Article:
Joel Kotkin says it's time for planners and environmentalists to stop complaining about the suburbs because
both the notions of suburban decline or a big-time downtown revival are delusional. Since 1950, 93 percent of all metropolitan growth has taken place in the suburbs. More importantly, this pattern continued during the energy crisis and, despite the downtown hype, is showing no real sign of slacking off.
How's this for a sobering factoid?
Over the last 15 years, some places witnessed a small yet welcome surge in inner-city residents, but, viewed as part of all the new housing units in the country, it remains tiny. In fact, all the growth predicted recently for the 30 top U.S. downtowns through 2010 turns out to be less than half the suburban growth of greater Seattle during the 1990s.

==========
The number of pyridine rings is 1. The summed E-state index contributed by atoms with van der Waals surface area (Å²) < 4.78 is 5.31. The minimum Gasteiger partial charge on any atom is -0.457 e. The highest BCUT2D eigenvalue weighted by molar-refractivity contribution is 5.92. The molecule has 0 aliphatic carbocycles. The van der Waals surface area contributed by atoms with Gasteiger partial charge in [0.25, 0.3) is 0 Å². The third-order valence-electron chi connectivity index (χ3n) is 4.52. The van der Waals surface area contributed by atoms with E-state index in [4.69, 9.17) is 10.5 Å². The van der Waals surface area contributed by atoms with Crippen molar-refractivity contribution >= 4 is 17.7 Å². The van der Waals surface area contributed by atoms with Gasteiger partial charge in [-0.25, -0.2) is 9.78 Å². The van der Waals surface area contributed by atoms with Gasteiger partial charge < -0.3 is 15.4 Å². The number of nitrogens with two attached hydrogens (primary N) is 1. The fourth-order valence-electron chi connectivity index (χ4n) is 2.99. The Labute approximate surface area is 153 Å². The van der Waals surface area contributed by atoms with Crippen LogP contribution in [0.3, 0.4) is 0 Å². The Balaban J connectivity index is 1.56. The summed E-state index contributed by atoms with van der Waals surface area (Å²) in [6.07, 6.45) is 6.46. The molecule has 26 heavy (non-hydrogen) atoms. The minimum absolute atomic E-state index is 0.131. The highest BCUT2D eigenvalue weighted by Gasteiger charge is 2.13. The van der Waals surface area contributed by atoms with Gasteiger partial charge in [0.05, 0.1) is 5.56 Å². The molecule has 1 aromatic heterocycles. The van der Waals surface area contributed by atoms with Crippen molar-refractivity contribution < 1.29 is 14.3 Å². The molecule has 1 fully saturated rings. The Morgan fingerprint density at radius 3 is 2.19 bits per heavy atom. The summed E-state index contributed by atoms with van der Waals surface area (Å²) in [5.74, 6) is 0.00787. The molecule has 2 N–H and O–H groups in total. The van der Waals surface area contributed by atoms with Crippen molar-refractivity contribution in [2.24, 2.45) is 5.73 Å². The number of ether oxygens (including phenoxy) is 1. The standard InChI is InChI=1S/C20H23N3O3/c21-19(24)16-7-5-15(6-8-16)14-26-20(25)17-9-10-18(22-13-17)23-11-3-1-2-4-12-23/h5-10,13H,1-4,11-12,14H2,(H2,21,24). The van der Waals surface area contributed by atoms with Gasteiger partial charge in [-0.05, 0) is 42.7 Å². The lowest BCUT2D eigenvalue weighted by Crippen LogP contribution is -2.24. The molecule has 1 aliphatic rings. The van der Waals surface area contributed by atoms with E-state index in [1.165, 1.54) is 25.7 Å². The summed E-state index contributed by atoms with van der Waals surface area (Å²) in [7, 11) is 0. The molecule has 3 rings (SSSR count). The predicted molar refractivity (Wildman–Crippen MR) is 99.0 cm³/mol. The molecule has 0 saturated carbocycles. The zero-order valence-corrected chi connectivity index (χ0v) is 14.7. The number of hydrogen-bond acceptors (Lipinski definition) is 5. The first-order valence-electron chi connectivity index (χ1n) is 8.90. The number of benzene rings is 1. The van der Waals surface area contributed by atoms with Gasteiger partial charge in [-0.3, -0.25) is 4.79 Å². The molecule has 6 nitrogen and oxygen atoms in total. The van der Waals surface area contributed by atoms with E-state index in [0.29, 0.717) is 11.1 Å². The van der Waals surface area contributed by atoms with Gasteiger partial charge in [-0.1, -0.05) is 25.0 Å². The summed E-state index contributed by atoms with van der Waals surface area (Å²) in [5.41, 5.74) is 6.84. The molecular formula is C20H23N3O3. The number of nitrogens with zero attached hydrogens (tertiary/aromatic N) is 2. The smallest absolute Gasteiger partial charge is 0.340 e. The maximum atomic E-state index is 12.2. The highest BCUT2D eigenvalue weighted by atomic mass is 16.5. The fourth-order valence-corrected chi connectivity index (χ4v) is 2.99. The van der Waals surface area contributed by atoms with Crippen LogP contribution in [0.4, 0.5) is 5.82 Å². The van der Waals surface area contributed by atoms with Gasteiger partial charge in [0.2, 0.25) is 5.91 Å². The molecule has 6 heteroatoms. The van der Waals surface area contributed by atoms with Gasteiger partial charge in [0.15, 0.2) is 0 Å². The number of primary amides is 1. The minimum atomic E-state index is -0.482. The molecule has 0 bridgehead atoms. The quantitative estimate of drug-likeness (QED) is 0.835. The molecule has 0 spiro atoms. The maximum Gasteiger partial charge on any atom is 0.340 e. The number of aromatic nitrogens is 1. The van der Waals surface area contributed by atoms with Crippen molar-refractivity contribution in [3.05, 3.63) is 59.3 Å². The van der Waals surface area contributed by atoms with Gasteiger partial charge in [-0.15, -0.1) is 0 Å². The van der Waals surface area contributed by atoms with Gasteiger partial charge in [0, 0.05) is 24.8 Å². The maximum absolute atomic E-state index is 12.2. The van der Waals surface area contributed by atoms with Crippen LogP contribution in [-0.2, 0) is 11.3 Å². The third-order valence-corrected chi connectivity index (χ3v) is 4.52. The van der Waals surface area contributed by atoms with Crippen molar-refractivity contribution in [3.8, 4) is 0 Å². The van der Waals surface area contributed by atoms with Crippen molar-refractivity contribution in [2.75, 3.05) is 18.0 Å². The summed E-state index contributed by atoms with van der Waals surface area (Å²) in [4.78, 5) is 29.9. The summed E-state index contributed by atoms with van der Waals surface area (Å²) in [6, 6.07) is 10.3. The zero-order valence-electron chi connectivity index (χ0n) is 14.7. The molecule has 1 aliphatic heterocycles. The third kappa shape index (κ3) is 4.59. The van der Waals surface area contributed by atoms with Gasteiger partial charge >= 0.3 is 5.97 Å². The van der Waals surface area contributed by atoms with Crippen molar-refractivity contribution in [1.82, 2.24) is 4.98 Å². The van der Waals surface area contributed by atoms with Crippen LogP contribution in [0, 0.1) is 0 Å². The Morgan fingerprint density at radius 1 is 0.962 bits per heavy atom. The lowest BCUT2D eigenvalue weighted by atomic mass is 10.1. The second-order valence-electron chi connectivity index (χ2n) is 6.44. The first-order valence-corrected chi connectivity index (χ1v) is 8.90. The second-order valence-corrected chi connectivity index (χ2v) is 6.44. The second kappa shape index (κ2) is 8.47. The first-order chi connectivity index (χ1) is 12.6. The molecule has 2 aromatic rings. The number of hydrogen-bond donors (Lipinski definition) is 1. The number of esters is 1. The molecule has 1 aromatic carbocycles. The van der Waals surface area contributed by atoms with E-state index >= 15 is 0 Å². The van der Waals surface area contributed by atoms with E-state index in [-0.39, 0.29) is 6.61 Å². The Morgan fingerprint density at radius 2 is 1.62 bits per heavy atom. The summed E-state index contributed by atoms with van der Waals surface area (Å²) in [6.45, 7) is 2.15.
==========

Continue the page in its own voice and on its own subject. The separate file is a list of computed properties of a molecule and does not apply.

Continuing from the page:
And after a recent up tick, cities like San Francisco, Chicago, and Minneapolis have lost population since the millennium. So what's an urbanist to do?
Help improve the 'burbs:
Creating a better suburban future is a noble–and potentially very profitable–calling. Suburbia is maturing and evolving all around America, as seen in reviving suburban downtowns such as Naperville, Illinois, or in brash new "suburban villages" being built in places like Houston's Fort Bend County or in California's Santa Clarita Valley ...
This critical work will do much to define the 21st-century modern city and to attempt to meet the challenges laid out by the early visionaries of suburbia–men like Ebenezer Howard or H.G. Wells–who saw the move to the periphery as a chance to build "a new civilization."